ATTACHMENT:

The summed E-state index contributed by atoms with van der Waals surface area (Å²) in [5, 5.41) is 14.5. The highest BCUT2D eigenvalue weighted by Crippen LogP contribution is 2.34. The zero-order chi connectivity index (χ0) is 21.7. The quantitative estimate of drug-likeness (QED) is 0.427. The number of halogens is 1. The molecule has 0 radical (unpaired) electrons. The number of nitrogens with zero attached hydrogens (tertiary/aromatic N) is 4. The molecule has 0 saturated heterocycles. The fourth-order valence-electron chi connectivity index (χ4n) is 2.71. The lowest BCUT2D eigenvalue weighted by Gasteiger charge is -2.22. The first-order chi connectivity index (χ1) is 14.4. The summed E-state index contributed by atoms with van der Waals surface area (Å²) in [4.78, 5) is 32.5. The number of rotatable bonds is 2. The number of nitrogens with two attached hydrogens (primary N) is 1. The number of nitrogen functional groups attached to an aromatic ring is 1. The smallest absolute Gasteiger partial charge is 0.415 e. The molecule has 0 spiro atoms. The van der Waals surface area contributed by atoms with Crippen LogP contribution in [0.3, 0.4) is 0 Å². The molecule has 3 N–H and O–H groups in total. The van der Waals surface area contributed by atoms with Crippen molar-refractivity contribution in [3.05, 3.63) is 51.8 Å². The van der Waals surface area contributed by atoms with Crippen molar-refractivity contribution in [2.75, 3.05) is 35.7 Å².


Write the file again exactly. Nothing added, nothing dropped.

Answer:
The summed E-state index contributed by atoms with van der Waals surface area (Å²) in [5, 5.41) is 14.5. The highest BCUT2D eigenvalue weighted by Crippen LogP contribution is 2.34. The zero-order chi connectivity index (χ0) is 21.7. The quantitative estimate of drug-likeness (QED) is 0.427. The number of halogens is 1. The molecule has 0 radical (unpaired) electrons. The number of nitrogens with zero attached hydrogens (tertiary/aromatic N) is 4. The molecule has 0 saturated heterocycles. The fourth-order valence-electron chi connectivity index (χ4n) is 2.71. The lowest BCUT2D eigenvalue weighted by Gasteiger charge is -2.22. The first-order chi connectivity index (χ1) is 14.4. The summed E-state index contributed by atoms with van der Waals surface area (Å²) in [4.78, 5) is 32.5. The number of rotatable bonds is 2. The number of nitrogens with two attached hydrogens (primary N) is 1. The number of nitrogen functional groups attached to an aromatic ring is 1. The smallest absolute Gasteiger partial charge is 0.415 e. The molecule has 0 spiro atoms. The van der Waals surface area contributed by atoms with Crippen LogP contribution in [0.3, 0.4) is 0 Å². The molecule has 3 N–H and O–H groups in total. The van der Waals surface area contributed by atoms with Crippen molar-refractivity contribution in [3.05, 3.63) is 51.8 Å². The van der Waals surface area contributed by atoms with Crippen molar-refractivity contribution in [2.75, 3.05) is 35.7 Å².